Saturday, October 19, 2013
Elizabeth Adela Stanhope Forbes - Here we are gathering nuts in May
lizabeth Adela Stanhope Forbes, A.R.W.S. (1859-1912)
Here we are gathering nuts in May
black chalk and watercolour and bodycolour, on paper
In 1904 Marion Hepworth Dixon referred to Elizabeth Adela Stanhope Forbes's Here we go gathering Nuts in May [sic] as a work 'recently seen on view in town [London]' and, 'What a merry group of youngsters here tread the springy grass as hand in hand they bound forward on their joyous errand!' (M.H. Dixon, 1904, quoted in J. Cook, M. Hardie and C. Payne, Singing from the Walls, The Life and Art of Elizabeth Forbes, Bristol, 2000, p. 183. The present picture is known by both titles - Here we come gathering Nuts in May and Here we go gathering Nuts in May - in early accounts.
'Joy' was the keynote; these children dance and sing. Individually or in pairs they may have already appeared in separate studies, but here they form part of a coherent composition - a paean to the midsummer hay harvest on the Penwith Peninsula, Cornwall.
The ronde d'enfants was a favourite motif with painters at the turn of the twentieth-century and in Forbes's case, the present watercolour complements her major Academy oil painting, On a Fine Day, 1903 (fig. 1, Guildhall Art Gallery) in which a group of maidens in costumes of the middle ages perform a wildly energetic dance in the countryside.
In the present work Forbes resists her archaizing tendencies and returns to the local children who had provided the inspiration for her earliest successes. With these she introduced a new dimension to the Newlyn School (For a survey of Elizabeth Stanhope Forbes's career, see Cook, Hardie and Payne, Singing from the Walls: The Life and Art of Elizabeth Forbes, Bristol, 2000; see also C. Fox and F. Greenacre, Painting in Newlyn, 1880-1930, 1985, exhibition catalogue, Barbican Art Gallery, pp. 77-9). While her husband, along with Frank Bramley and Walter Langley painted stern, salty types off to the fishing grounds, unloading the catch, or mourning the lost at sea, she found the primary subject matter in children's play in the fields during idyllic Cornish summers. For her there was no 'straining for originality', and 'accomplished draughtsmanship' driven by 'a poetic vision' led her to 'a certain optimistic expression of the beauty of common day' (E.B.S., 'The Paintings and Etchings of Mrs Stanhope Forbes', The Studio, IV, 1894, p. 191). In this she anticipates the work of Harold Harvey and Laura Knight, while at the same time delving into fairy tales and Arthurian legend in works that complement the later 'Florentine' phases of Thomas Cooper Gotch's career. Forbes as a painter of children excelled. Two solo exhibitions - Children and Child Lore at the Fine Art Society in 1900 and Model Children and Other People at the Leicester Galleries in 1904 - consolidated her reputation in this regard, and in the latter exhibition catalogue, a short introduction by the artist explained something of the following she had among local children. Of 'the little irresponsible folk, the volunteer models of the village and countryside', she wrote, 'When the painter, filled with energy and anticipation, emerges at the day's beginning, they are already watching afar off. They gather in bands. If permitted to carry the painting kit, it becomes a triumphal procession. Desperate their ambition to be 'put in the picture'...But their playmates, the wind and the sun, call too loud to be resisted...and the little restless feet refuse to be still...to the painter...the little sun-burnt faces and the little calico frocks become as much a part of the bright landscape as the patches of pink thrift in the clefts of the granite boulders' (Quoted from Mrs L. Birch, Stanhope Forbes ARA and Elizabeth Stanhope Forbes ARWS, 1906, pp. 80-81).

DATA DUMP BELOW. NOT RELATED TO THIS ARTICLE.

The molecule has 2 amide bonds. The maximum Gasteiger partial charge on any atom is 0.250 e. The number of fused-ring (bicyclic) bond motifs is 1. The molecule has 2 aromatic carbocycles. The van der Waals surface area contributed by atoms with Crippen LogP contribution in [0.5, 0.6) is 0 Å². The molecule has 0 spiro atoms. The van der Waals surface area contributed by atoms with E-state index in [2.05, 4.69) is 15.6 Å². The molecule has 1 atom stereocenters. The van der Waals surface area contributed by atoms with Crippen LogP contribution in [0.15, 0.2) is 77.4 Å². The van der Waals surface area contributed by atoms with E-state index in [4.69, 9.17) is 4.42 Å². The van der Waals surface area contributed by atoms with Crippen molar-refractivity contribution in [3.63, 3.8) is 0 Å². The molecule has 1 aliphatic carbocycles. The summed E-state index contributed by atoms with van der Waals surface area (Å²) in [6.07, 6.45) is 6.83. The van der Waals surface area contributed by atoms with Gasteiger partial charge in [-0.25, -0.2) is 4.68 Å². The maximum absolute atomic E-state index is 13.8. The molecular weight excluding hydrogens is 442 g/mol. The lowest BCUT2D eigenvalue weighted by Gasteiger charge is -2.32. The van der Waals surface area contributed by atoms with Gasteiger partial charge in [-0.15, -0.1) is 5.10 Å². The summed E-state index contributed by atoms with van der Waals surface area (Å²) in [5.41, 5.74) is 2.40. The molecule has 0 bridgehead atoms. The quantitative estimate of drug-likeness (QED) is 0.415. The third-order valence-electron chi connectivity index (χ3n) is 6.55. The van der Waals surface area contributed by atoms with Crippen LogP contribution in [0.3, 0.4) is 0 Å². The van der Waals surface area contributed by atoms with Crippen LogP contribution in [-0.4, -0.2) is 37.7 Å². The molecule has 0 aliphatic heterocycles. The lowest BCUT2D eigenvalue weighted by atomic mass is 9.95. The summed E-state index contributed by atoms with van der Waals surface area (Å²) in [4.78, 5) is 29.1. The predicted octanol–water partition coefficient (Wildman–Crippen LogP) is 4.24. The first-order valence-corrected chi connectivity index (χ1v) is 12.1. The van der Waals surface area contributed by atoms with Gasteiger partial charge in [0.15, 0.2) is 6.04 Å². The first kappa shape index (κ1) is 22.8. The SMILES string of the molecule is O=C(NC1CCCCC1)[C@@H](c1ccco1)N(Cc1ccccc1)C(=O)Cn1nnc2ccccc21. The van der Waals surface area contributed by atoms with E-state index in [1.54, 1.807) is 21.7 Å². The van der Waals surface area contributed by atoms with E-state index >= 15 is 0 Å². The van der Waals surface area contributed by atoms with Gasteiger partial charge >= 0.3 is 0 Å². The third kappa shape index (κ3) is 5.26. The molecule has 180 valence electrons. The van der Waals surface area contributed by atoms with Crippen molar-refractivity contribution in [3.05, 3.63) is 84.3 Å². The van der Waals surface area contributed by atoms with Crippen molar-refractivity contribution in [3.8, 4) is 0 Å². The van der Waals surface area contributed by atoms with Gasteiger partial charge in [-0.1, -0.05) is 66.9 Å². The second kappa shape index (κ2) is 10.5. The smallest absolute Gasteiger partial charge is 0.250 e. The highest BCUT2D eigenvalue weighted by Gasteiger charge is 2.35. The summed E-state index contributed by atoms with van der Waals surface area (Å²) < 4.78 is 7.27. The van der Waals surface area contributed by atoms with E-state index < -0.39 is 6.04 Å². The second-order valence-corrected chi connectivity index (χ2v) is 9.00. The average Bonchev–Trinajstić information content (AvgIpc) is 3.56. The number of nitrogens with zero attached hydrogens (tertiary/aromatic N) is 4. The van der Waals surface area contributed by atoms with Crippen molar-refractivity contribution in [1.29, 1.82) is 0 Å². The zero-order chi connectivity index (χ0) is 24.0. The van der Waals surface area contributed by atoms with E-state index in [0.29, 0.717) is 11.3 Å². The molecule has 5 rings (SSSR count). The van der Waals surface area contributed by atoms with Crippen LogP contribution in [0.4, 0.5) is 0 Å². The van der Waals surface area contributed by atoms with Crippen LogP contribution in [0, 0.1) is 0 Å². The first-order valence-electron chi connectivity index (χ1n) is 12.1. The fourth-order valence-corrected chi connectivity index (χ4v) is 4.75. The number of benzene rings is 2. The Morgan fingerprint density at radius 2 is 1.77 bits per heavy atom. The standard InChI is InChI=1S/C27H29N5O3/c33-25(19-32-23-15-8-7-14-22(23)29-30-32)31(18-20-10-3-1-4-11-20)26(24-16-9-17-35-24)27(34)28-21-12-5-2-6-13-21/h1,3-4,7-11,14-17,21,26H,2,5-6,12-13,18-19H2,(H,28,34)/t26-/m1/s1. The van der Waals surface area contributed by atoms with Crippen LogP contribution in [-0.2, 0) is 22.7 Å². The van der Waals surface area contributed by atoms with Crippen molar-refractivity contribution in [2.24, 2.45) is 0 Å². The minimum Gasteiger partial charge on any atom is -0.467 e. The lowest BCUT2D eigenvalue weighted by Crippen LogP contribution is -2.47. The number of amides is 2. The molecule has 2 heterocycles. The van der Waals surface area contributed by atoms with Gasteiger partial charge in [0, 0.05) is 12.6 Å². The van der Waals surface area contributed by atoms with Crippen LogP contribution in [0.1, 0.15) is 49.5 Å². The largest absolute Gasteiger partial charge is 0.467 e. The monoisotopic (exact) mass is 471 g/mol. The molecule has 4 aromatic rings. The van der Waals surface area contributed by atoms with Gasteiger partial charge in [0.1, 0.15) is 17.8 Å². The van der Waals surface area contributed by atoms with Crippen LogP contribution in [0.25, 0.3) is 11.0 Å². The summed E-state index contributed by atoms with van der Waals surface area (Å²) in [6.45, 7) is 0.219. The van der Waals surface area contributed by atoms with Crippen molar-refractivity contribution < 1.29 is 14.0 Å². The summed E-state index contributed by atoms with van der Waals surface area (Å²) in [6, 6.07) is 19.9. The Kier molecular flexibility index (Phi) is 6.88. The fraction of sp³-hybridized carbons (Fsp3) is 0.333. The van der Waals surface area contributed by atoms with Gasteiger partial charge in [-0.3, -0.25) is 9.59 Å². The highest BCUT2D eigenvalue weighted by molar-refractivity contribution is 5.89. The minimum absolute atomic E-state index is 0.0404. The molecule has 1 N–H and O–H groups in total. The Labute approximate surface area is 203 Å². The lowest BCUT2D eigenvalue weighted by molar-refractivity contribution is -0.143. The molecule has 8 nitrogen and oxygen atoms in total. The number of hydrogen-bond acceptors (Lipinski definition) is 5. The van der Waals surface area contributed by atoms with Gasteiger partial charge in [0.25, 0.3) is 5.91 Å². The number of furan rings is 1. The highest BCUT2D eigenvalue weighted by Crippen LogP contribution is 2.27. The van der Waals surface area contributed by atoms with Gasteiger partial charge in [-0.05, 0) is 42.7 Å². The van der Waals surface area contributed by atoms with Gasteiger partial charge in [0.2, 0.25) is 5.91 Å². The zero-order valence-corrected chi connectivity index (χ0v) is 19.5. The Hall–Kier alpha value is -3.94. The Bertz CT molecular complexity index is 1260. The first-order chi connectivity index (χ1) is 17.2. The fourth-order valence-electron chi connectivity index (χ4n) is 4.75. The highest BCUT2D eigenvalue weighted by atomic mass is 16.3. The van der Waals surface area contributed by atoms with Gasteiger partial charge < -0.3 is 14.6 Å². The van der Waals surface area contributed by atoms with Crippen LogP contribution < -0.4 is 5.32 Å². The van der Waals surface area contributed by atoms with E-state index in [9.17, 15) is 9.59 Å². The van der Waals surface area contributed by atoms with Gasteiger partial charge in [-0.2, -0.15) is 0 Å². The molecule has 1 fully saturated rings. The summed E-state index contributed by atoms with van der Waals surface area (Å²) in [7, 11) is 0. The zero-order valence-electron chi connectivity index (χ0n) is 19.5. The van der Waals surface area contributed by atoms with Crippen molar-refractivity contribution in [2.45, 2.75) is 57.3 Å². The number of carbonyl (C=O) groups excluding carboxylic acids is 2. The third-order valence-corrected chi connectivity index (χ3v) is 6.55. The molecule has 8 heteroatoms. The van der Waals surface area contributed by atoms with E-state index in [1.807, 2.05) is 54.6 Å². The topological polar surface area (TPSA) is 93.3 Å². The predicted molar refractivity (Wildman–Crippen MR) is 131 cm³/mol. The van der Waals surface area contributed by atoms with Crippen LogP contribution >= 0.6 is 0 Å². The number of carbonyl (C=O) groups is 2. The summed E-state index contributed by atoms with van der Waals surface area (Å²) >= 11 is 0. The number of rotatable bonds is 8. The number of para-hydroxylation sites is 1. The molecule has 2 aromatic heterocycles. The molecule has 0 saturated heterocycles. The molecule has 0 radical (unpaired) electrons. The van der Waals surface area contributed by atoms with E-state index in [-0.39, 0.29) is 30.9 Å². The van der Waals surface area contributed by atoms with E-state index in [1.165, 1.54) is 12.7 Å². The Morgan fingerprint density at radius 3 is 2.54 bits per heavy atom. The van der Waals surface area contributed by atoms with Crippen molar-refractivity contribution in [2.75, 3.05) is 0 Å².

These 'volunteer models' needed no artifice; they might burst spontaneously into dance and song, as in the present work, and it was for the painter to catch their soaring spirit - something as elemental as the rocks and trees of west Cornwall, whence they came.
at 9:12 AM